As the number of contingent workers (e.g., contractors, freelancers, professional services workers, etc.) continues to expand in many organizations, HR leaders play a critical role in helping their firms manage and coordinate their workforce as an ecosystem of both external contributors and internal employees. This challenge is magnified given the impact of artificial intelligence (AI) on how work gets delivered and by whom. This new and in-depth report explores the intersection of workforce ecosystems and AI and the implications for 1) Designing Work, 2) Supplying Workers, 3) Conducting Work, and 4) Measuring Work and Workers. While there are too many insights to summarize from this report, one point made in the “design work” section is how advancements in AI and the growth of the contingent workforce provide opportunities for firms to critically evaluate how they organize work beyond jobs—a topic discussed heavily by John Boudreau and Ravin Jesuthasan in their book Work Without Jobs: How to Reboot Your Organization’s Work Operating System (March 29, 2022). This tactic involves disaggregating existing jobs into tasks and determining how those tasks can be best delivered through various aspects of a workforce ecosystem, including internal employees, external contributors, and AI. Since this practice is new for many organizations, I am resharing this bonus article by Gartner that provides ideas for assessing a role’s “composability”—the degree to which it can be broken down into tasks.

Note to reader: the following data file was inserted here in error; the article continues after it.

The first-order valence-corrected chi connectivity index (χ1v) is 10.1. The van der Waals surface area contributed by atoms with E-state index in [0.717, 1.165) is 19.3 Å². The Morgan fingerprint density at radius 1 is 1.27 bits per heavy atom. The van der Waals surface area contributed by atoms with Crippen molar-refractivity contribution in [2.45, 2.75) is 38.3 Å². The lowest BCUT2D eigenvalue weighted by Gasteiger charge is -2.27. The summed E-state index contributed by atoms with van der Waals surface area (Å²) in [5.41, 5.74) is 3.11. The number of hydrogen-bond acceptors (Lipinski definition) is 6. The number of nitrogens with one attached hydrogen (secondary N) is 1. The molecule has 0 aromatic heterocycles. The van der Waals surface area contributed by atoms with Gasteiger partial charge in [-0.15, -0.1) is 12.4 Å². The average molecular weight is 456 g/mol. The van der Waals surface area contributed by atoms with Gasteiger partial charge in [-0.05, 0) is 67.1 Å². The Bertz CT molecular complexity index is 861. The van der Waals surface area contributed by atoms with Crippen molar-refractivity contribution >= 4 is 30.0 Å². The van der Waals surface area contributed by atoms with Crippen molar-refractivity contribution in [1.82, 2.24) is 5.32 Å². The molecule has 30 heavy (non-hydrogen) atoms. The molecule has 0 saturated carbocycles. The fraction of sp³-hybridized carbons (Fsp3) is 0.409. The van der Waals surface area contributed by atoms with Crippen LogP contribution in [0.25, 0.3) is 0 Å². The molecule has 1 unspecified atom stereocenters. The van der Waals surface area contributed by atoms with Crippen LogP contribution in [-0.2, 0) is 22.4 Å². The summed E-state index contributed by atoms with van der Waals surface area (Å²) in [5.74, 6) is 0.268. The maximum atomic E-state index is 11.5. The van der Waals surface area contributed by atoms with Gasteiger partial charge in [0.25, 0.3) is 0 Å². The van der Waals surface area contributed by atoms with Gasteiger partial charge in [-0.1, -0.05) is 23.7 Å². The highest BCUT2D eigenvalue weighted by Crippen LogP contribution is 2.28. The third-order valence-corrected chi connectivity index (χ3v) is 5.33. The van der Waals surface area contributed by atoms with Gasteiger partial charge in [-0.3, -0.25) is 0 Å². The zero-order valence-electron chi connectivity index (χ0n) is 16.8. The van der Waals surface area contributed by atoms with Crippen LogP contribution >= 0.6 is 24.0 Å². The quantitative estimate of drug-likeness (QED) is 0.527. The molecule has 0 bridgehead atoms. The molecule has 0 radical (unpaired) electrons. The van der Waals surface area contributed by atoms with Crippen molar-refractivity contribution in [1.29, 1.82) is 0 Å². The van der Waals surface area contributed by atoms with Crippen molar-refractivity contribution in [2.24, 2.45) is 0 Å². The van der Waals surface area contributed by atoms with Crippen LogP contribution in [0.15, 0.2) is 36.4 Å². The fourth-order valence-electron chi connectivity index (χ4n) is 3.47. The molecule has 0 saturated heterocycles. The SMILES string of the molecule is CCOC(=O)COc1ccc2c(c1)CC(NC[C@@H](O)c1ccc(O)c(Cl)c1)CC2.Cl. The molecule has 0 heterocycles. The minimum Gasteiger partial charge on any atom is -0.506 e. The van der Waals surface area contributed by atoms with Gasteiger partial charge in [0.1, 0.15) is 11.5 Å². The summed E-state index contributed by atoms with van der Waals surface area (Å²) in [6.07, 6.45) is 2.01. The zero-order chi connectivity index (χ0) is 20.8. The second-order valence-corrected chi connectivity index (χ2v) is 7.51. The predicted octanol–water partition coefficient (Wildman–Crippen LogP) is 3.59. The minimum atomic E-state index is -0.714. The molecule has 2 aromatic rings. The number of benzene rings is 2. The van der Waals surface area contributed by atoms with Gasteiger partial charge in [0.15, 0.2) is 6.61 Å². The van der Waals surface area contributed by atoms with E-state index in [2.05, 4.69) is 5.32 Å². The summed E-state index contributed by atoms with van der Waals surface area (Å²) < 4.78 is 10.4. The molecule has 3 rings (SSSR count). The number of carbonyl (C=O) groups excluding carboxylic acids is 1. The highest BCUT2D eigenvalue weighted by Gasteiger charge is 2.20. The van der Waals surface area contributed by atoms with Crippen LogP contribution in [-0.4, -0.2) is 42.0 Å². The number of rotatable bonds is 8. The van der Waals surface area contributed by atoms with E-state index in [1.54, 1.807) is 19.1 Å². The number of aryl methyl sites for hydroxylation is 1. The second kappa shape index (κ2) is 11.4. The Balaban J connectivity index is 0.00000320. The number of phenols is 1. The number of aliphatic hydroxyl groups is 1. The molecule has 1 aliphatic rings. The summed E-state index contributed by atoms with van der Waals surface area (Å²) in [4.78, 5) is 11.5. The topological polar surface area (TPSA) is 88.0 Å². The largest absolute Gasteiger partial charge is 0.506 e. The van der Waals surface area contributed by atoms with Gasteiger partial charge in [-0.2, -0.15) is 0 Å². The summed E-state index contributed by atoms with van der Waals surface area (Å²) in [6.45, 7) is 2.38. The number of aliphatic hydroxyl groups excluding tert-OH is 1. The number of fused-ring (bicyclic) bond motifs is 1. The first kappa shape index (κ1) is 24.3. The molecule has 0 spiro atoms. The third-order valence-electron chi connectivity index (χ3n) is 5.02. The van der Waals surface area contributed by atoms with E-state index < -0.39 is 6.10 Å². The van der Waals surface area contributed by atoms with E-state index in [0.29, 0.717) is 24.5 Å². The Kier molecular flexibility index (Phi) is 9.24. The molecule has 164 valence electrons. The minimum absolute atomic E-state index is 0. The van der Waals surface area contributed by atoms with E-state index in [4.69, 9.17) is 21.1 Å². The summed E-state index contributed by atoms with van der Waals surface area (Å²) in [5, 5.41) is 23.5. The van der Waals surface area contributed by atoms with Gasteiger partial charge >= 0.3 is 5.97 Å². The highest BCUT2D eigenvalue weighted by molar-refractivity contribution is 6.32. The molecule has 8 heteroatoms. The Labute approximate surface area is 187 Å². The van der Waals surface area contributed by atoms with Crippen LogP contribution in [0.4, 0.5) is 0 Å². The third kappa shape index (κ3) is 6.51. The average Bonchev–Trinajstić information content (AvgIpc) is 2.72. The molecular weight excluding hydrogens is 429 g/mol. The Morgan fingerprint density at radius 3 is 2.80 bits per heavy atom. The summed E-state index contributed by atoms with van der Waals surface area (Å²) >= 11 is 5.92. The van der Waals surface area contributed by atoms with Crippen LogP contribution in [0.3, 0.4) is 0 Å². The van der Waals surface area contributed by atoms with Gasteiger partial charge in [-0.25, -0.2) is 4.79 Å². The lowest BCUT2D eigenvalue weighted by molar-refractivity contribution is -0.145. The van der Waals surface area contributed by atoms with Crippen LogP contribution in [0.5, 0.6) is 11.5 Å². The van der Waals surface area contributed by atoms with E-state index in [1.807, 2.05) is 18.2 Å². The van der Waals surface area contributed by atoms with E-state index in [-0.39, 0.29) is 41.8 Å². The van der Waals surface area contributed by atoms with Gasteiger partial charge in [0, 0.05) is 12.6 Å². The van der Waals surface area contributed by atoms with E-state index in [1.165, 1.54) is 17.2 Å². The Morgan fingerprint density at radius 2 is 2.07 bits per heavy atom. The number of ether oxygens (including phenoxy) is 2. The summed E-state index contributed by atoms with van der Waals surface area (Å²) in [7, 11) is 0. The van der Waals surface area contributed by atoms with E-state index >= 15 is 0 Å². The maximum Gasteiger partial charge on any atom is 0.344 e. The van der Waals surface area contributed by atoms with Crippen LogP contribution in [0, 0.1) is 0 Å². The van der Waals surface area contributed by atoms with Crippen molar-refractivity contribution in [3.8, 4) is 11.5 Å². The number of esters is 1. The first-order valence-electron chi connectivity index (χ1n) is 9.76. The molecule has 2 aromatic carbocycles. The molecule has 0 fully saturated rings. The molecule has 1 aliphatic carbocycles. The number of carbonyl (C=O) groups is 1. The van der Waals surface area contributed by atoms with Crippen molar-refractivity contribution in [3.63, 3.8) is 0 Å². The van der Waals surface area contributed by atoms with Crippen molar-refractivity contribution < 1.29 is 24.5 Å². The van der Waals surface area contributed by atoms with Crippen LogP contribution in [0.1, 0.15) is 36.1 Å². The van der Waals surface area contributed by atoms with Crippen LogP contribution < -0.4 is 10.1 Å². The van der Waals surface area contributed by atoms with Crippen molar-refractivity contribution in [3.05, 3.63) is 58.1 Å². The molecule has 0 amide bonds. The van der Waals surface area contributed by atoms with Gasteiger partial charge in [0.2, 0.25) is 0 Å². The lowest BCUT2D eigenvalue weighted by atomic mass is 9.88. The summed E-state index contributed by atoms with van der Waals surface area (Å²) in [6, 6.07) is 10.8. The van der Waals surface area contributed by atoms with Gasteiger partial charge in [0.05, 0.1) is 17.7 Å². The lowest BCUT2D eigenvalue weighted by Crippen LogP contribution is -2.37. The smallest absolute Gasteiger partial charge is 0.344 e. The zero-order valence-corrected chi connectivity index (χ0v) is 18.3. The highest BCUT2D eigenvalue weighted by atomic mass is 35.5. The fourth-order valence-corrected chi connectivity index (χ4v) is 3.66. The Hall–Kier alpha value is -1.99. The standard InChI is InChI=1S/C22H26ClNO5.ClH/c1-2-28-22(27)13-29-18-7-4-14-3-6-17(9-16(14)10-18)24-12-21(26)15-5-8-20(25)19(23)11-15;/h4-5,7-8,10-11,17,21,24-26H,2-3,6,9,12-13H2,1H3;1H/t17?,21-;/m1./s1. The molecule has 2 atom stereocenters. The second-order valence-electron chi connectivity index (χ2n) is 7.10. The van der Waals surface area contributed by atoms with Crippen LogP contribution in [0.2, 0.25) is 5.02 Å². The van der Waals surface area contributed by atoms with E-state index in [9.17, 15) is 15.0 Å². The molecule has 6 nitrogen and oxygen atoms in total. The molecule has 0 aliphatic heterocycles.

This article summarizes regulatory updates that have implications for how organizations approach various aspects of pay equity. While you can read the details of these regulations (e.g., the European Parliament approved a groundbreaking law, the Pay Transparency Directive, Australia made broad changes to the Fair Work Act, etc.) in the article, one point made is how the Directive requires employers to regularly report pay gap information (including disclosing to employees), and if the gap exceeds 5%, it needs to be addressed with actionable steps. The new directive will require companies to disclose many things – salary ranges, career progression criteria, and pay gaps. This pushes decisions upstream: what are our salary ranges, job families, job levels, career progression criteria, skill requirements, and overall pay philosophies? How do we handle pay for performance? Do we need location-based salary ranges? How do we handle scarce or hard to find skills? How do we structure our jobs? What skills are truly important for us? It is mentioned how some companies, such as Microsoft, Accenture, and Unilever, are being proactive by publicly sharing their pay equity progress in their DEI report. Schneider Electric also includes pay equity as a critical component of its management development program, and companies like Heineken, SAP, Nestle, and Unilever make pay equity a part of its people agenda. Other ideas are discussed. As a bonus, I am resharing this recently published 36-page report by ADP Research Institute that looks at factors influencing how workers feel about pay equity.